Wednesday, July 9, 2008

More B&W techniques

I've been playing around with converting another photo to black and white. This time, I chose a photo of Skipper, my maternal grandparents' Eskie.

Note: You can click on any photo to see it bigger. They all look better that way, I think.

For curiosity's sake, here's the original photo:

I gave the complicated technique I wrote about in my last post one more try:

I was disappointed with how things went in the last step or two of that technique, so I went back and dodged (lightened) his eyes a bit and softened the graininess. I think the results are more pleasing this way:

I also put poor Skipper through yet another technique for transforming color digital photos into B&W. This one uses some functions I haven't tried before, such as the Lab Color mode and the Highpass filter. The author suggests using this method for cityscapes, dramatic scenes, and street photography / photojournalism. Skipper doesn't really fit into any of those categories, but I don't really "do" cityscapes, etc., so I didn't have much to choose from. (g) Anyway, here's the finished photo:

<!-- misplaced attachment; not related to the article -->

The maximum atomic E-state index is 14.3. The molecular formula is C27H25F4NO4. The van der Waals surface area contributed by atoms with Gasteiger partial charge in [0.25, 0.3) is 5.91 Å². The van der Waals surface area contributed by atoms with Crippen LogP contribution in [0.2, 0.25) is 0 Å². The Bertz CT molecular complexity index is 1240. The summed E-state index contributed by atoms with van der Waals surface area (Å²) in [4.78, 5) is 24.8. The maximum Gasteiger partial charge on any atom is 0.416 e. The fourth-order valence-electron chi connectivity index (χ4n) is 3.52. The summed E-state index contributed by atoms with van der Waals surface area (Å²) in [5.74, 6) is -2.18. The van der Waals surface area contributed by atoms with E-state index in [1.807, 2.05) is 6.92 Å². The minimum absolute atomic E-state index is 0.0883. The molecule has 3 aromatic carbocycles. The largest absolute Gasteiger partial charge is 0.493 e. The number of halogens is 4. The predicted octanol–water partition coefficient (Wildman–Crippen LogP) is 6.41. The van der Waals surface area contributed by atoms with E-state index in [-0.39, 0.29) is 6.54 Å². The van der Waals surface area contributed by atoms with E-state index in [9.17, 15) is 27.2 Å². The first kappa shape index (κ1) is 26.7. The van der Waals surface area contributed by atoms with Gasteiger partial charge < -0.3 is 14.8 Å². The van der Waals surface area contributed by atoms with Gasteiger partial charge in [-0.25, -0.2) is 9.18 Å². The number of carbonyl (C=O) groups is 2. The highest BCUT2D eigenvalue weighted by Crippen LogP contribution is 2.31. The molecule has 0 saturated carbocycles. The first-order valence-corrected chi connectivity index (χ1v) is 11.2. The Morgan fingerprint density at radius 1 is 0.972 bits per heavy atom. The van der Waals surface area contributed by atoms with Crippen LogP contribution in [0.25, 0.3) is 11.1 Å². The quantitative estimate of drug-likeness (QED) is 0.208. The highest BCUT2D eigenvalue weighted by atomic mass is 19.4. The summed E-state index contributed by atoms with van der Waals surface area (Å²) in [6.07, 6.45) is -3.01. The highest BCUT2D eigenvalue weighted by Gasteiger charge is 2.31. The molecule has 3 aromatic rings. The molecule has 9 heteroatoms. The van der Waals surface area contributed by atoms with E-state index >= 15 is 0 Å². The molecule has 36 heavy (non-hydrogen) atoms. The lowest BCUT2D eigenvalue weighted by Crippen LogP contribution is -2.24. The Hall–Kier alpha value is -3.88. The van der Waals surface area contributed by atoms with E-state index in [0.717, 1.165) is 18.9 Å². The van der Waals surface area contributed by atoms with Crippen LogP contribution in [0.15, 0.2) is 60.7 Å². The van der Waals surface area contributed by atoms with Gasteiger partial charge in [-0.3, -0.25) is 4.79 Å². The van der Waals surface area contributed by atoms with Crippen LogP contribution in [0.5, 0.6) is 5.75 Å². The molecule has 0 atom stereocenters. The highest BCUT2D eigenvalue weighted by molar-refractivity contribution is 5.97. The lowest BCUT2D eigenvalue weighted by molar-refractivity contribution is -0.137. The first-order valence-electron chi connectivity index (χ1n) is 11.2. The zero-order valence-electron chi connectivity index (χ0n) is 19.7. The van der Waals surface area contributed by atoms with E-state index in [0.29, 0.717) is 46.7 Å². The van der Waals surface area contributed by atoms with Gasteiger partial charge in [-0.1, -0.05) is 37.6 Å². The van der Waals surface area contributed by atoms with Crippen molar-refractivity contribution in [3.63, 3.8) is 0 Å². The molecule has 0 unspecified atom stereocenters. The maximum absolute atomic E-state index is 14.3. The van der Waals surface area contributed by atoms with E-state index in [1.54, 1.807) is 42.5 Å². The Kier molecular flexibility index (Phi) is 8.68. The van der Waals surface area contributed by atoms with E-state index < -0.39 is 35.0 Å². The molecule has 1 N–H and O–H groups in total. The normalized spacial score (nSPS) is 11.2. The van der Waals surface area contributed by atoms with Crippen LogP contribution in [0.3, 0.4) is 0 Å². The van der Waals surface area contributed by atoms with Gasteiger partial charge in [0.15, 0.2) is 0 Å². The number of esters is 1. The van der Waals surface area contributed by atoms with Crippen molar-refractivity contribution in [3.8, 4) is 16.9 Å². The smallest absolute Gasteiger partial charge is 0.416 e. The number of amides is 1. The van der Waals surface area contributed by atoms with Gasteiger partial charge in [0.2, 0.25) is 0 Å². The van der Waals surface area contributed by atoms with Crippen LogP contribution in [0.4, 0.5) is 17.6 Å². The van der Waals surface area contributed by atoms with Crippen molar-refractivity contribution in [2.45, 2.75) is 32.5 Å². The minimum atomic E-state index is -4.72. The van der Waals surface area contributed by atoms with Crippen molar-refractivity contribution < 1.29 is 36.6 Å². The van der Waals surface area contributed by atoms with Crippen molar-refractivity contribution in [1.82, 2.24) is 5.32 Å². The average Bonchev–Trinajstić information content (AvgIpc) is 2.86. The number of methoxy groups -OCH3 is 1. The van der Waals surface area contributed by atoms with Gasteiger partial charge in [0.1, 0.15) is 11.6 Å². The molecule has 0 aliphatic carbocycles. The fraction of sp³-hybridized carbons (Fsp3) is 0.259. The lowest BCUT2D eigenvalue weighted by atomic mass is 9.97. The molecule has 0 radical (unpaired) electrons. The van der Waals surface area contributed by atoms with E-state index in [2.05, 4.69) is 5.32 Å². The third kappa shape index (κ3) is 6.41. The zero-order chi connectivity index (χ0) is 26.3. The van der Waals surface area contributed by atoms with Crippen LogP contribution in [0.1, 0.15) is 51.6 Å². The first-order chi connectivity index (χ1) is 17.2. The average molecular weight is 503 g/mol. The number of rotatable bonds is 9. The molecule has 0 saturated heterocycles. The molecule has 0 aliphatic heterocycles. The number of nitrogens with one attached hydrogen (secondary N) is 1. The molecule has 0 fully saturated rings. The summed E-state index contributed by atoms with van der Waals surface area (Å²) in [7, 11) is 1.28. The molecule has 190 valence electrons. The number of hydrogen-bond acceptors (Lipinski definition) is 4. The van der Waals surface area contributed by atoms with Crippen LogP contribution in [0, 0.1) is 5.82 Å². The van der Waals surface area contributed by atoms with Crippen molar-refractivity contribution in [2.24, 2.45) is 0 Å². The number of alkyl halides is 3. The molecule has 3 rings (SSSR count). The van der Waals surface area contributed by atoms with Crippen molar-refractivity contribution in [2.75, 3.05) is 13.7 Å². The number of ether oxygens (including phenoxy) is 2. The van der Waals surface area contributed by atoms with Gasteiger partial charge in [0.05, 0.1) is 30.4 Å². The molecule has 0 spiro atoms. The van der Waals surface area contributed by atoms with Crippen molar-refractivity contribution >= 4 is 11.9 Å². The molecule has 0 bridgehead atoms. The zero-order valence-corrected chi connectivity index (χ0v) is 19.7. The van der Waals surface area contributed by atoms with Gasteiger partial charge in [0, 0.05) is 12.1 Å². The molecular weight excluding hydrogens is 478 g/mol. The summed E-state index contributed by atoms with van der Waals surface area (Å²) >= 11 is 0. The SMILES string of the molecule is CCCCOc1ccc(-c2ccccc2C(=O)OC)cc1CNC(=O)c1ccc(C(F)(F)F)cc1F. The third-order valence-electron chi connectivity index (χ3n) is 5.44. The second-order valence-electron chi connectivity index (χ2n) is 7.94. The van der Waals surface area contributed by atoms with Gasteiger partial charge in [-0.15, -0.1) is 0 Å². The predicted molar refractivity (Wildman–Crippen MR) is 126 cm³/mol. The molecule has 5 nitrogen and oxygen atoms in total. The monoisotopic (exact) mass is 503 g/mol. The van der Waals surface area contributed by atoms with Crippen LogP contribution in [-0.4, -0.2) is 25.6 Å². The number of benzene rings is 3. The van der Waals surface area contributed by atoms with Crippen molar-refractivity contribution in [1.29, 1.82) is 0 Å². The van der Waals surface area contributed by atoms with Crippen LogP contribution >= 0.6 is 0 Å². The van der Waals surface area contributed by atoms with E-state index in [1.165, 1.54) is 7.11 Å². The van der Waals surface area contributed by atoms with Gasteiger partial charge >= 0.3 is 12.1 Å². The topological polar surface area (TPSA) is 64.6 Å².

For one final b&w comparison, I put the photo through a simple technique. Convert mode to Grayscale, then apply curves (make whites whiter, blacks blacker-- basically the same kind of curve you see in the tutorial linked above).

And just for fun, I took the image above and changed the mode to Duotone to achieve a sepia effect. I also used the dodge tool to lighten the eyes, which tended to get too dark, in my opinion.

I'm still not sure which black-and-white technique I prefer. . . I'll have to look at them all at the same time to decide. And even then, it probably depends a lot on the particular photo in question.

Who would've thought that "simple" black and white could be be so complicated? ;o)